By John Chidley-Hill, The Canadian Press Cody Jamieson has played lacrosse his whole life, including suiting up for the Knighthawks the past nine years in Rochester, N.Y. Now he gets to show Halifax what the sport he loves is all about. The Halifax Thunderbirds make their National Lacrosse League debut on Saturday as they host
By John Chidley-Hill, The Canadian Press
Cody Jamieson has played lacrosse his whole life, including suiting up for the Knighthawks the past nine years in Rochester, N.Y. Now he gets to show Halifax what the sport he loves is all about.
The Halifax Thunderbirds make their National Lacrosse League debut on Saturday as they host the expansion New York Riptide. The Knighthawks moved to Halifax in the off-season and were renamed the Thunderbirds while retaining most of their roster _ including Jamieson _ from last season.
“The fans are raw, there isn’t a lot of lacrosse out here in general and there definitely isn’t professional lacrosse,” said Jamieson on Friday. “The lacrosse fans that come are going to be seeing a National Lacrosse League game for the first time, so it’s going to be exciting for them.
“For the people who aren’t really lacrosse fans but are just coming because they want to give it a shot, I think they’ll be pleasantly surprised with how fun attending a game really is.’’
Jamieson is a critical part of the Thunderbirds offence, racking up 255 goals and 449 assists since being drafted out of Syracuse University by the Knighthawks in 2011. He hopes that fans in Halifax will be enticed by the atmosphere at Scotiabank Centre for NLL games.
“The National Lacrosse League is a tough league to explain because it’s so different than every other sporting event that’s out there,” said Jamieson. “We play music during the game, it’s kind of a party, and you’re encouraged to stand up and you’re encouraged to have fun.’’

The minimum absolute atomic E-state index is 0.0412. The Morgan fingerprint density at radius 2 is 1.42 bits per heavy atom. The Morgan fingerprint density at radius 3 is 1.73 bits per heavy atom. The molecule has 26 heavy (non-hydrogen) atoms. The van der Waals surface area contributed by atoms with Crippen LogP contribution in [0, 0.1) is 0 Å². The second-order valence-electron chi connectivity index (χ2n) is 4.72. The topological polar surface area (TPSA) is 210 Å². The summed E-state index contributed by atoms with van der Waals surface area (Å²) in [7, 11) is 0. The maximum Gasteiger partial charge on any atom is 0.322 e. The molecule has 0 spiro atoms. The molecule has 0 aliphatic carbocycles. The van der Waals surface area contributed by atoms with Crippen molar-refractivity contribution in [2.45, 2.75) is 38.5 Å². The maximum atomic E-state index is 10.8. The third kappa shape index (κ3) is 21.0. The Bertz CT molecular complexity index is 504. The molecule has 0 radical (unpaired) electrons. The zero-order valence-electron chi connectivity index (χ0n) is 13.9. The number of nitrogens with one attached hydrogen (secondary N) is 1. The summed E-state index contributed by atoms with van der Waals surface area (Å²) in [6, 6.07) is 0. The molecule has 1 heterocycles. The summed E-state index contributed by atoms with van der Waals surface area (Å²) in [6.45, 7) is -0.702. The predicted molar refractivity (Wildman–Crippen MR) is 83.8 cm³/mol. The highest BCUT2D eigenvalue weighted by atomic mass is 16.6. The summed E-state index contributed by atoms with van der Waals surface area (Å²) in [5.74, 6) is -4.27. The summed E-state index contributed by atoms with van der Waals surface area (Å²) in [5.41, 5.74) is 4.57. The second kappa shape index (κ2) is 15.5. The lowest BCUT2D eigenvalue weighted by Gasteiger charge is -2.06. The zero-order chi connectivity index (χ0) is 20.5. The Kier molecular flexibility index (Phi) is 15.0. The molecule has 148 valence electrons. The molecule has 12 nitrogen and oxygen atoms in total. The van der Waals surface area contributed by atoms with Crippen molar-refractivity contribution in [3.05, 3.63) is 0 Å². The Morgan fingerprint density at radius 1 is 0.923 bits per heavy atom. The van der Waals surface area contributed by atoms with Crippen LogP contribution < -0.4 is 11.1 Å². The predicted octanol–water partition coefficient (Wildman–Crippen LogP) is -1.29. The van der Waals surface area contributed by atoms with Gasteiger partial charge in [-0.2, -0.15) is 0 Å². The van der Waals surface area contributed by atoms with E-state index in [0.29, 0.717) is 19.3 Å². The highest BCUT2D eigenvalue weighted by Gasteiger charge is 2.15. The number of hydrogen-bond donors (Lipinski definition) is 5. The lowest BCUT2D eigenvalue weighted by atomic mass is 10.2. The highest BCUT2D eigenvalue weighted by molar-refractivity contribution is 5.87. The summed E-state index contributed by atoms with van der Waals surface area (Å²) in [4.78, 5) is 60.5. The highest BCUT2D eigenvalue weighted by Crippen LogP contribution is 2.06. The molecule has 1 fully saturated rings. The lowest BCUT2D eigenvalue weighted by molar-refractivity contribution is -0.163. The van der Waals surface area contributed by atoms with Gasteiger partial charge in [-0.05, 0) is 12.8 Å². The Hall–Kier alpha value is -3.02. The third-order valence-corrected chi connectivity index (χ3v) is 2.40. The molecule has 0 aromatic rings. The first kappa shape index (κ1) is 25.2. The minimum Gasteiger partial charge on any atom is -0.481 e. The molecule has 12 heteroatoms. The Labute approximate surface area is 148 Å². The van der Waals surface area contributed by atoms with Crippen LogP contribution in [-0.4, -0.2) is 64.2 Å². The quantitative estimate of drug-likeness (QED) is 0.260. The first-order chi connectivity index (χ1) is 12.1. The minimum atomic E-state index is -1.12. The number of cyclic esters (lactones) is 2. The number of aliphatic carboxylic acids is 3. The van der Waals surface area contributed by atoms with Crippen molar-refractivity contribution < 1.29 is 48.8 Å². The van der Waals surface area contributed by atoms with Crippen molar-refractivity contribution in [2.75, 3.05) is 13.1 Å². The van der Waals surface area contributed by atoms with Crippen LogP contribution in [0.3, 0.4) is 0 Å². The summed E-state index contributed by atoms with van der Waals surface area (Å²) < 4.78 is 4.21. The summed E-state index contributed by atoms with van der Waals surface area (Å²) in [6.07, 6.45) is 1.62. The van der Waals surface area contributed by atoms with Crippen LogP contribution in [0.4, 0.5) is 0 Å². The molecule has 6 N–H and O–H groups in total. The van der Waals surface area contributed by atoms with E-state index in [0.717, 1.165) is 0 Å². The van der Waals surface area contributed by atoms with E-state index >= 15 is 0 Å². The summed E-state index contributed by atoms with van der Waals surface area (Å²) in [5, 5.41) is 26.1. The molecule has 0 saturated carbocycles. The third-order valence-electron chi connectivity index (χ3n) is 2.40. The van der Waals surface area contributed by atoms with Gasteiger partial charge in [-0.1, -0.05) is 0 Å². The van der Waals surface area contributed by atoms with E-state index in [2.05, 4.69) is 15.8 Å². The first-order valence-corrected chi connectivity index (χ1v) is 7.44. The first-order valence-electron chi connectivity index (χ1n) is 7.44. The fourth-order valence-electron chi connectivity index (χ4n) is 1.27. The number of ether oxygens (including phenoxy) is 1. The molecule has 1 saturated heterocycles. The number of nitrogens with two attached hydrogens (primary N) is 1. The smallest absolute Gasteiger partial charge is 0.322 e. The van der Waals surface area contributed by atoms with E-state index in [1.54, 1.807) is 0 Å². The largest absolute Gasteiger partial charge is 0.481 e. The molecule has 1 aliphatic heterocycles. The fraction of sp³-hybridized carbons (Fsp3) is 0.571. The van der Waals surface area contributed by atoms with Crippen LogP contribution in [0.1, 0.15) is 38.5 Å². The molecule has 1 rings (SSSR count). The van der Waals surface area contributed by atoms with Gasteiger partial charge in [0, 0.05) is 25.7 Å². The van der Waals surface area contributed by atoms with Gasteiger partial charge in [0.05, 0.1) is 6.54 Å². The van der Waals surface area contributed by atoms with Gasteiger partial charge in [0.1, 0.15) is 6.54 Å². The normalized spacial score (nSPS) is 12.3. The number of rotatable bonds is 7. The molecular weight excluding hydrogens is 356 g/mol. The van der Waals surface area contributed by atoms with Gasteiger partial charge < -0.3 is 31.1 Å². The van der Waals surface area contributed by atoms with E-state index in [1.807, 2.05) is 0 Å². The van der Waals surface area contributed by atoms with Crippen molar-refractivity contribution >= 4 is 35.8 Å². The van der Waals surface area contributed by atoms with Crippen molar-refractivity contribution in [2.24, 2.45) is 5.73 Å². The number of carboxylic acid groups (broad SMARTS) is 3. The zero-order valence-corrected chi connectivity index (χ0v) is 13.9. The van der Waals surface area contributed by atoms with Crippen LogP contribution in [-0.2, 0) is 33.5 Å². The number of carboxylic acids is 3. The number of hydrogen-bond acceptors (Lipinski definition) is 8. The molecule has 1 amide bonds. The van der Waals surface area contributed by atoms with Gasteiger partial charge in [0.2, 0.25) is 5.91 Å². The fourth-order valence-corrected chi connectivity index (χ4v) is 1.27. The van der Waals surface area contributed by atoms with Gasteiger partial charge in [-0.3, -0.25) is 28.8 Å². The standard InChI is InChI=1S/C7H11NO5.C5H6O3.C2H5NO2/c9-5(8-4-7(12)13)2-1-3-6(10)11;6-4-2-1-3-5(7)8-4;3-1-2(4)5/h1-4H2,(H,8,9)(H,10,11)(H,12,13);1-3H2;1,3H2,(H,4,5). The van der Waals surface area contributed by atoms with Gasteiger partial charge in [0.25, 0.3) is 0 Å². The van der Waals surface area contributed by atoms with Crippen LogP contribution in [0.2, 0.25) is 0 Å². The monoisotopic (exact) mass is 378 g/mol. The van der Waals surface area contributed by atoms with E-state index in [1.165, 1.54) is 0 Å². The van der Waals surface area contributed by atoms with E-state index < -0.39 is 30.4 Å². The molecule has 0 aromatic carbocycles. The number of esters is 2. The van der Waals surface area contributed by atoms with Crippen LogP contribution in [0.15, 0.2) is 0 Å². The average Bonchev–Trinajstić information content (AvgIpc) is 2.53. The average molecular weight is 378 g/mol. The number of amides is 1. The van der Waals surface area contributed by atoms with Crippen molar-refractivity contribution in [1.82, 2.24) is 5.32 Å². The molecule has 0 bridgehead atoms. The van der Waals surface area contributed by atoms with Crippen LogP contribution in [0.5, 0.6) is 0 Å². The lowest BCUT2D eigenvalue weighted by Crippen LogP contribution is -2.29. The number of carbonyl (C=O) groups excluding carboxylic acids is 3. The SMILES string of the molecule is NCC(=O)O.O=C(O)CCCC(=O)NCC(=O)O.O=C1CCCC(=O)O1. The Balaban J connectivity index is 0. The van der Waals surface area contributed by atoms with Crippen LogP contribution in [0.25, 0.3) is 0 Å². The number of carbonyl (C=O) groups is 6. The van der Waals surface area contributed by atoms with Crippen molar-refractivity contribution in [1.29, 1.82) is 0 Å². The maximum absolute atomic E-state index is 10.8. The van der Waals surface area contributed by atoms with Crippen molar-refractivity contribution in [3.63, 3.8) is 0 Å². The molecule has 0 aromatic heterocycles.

Professional lacrosse players understand that most people aren’t familiar with their sport, so they put in extra work as ambassadors of the game. To that end, Jamieson and teammate Luc Magnan left their homes in Southern Ontario two days ahead of the home opener to tour schools in the Halifax area and educate children about the rules and history of the sport.
Magnan, who grew up in Pine Falls, Man., far from the traditional lacrosse hotbeds of British Columbia’s Lower Mainland and Ontario’s Golden Horseshoe, understands the importance of that outreach.
“Coming from a small town where lacrosse wasn’t as popular and having that opportunity to give back and grow the game in an area like Halifax, it’s pretty cool,” said Magnan, a defenceman. “I can only imagine what my younger self would have done to have something like this.
“It’s pretty cool to be on this side of things and to give back to the game that’s given so much to me.’’
Curt Styres, a Mohawk businessman from Six Nations, Ont., bought the Rochester Knighthawks in 2008. After owning the team for a decade, Styres announced he would move the franchise to Halifax and rename it the Thunderbirds after a legendary creature to many Indigenous peoples. Pegula Sports and Entertainment, the parent company of the NFL’s Buffalo Bills and NHL’s Buffalo Sabres, bought the intellectual property rights to the Knighthawks name and is operating a new franchise in Rochester.
Jamieson, a nephew of Styres who is also from Six Nations, is pleased to see greater First Nations representation in a sport that was created by the Iroquois people.
“Lacrosse is born with us, it’s in our creation story from when life first began here on Earth,” said Jamieson. “Lacrosse has always been a huge part of our people so having Curt own a professional lacrosse team is a dream come true not only for him and for me, but for all Native Americans. It’s at the pinnacle of what could be.”